Riding the high tide of populism to victory, Trump tapped into the anger and resentment of a growing number of disfranchised American white working class. When US manufacturing enjoyed comparative advantage worldwide, trade deals good for American business were also good for American workers. But increasingly outsourcing and off-shoring have allowed transnational capital to move freely around the globe in search of better returns. The promised better and higher paying jobs as a result of globalisation and trade liberalisation do pop up, but they rarely trickle down to the millions of blue-collar workers in the US’ Rust Belt states. The annual American Values Survey of 4,500 Americans finds that nearly half of them no longer believe in the American Dream.
In comes the self-appointed “greatest jobs president”, promising a sweeping shake-up to revitalise US manufacturing, create new jobs, rebuild infrastructure and change domestic regulations. In keeping with these inward-looking objectives, Trump has also promised to renegotiate trade and alliance deals and tighten border control. Which explains why many of those people voted Trump on election day.
But will Trump be their savior? The truth is, Trump’s “America First” agenda is easier said than done. For a start, which America should come first now that America remains bitterly divided? Despite some cautious optimism, uniting the country alone would be an uphill battle for the incoming Trump administration, not least because Trump himself has fanned the flames of hatred and xenophobia. Although he pledged to be “president for all Americans” in his acceptance speech, a quick glance at his tax plan, for instance, suggests otherwise. Despite his campaign pledge to provide tax relief for “the middle class” and “the forgotten people”, his tax cuts overwhelmingly favor the wealthiest few.
Also, it is extremely difficult for the Trump administration to implement the reforms he has promised while trying to wall off his country with protectionist measures. For example, the disappearance of US manufacturing jobs, and indeed many such jobs worldwide, is largely due to technological advances and automation. No amount of punitive tariff on Chinese or Mexican imports would likely bring the lost jobs back soon.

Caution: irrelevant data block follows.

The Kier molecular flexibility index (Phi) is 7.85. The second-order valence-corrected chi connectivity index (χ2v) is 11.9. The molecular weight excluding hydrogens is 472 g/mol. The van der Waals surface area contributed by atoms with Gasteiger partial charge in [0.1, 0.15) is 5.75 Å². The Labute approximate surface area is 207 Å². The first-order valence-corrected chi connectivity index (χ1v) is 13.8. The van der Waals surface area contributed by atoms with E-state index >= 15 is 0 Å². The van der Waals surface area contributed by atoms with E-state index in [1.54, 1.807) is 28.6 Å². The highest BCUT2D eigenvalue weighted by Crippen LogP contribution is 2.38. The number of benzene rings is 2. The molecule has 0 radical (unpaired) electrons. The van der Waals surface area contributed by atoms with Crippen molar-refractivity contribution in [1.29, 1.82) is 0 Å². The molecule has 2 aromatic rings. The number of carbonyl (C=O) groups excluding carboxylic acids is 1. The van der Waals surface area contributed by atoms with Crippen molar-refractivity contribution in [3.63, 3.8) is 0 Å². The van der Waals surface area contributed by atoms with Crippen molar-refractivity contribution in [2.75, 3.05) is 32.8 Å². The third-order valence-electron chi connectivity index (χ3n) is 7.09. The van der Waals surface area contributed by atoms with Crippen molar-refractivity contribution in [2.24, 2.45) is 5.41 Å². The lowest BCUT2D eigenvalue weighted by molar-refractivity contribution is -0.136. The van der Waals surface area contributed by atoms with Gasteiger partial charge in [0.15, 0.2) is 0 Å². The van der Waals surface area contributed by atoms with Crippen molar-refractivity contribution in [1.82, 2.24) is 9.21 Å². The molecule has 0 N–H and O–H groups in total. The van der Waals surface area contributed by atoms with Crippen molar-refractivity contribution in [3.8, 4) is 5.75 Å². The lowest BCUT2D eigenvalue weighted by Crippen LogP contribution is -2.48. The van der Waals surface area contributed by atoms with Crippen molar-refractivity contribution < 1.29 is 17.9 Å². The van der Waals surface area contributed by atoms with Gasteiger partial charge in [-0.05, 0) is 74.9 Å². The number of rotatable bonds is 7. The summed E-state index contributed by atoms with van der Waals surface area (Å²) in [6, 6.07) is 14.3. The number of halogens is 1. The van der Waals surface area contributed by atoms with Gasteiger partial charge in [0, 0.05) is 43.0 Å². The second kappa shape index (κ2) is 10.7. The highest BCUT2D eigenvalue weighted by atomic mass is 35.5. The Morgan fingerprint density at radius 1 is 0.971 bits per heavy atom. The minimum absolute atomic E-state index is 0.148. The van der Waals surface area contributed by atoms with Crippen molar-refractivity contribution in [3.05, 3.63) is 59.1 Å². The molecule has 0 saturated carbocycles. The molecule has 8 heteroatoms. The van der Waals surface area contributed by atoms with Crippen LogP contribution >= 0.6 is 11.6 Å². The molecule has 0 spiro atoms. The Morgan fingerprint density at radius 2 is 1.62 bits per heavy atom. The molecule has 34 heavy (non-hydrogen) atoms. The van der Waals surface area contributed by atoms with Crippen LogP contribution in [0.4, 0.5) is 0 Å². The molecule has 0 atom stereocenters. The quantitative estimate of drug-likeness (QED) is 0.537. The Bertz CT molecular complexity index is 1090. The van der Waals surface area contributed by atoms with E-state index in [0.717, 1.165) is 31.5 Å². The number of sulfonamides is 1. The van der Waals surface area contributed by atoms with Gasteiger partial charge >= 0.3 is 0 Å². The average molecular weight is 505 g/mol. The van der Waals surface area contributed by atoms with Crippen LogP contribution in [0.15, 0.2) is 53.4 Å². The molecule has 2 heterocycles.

If Trump does follow through on his tariff threats, the prices of many imports will go up and a trade war may ensue. And transnational corporations are likely to put up a good fight against Trump's measures that would add costs to their businesses and eat into their profits.
His aspiration to rebuild US infrastructure is laudable, but he may quickly realise that such a gigantic task needs to heavily rely on foreign finance and materials, such as from China, the very target of his 45 percent tariff threat. In 2013, the New York Metropolitan Transportation Authority outsourced $34 million worth of steel to China for the upper deck replacement of the Verrazano-Narrows Bridge. Answering critics, MTA Chairman Thomas Prendergast blamed an “absence of domestic steel fabricators capable of satisfying the requirements for a project of this scope and complexity”. With such challenges, one wonders how Trump will balance the practical needs of his massive infrastructure plan and his staunch mercantilist stance, let alone how he will finance his trillion-dollar plan with tax cuts.
The president-elect may have correctly sensed some of the American (and to some extent, global) ills, but he does not have the necessary cures for them. So, together with his backflips on prosecuting Democratic presidential candidate Hillary Clinton, building a wall on the US-Mexico border, and climate change, even the most erratic US president might turn out to be a lot more conventional than he appears to be. Soon enough his working class supporters will find out that Trump's America will not be a working class paradise.
The author is senior lecturer in international relations at Deakin University, Australia.
Published : December 09, 2016
By : Chengxin Pan China Daily Asia News Network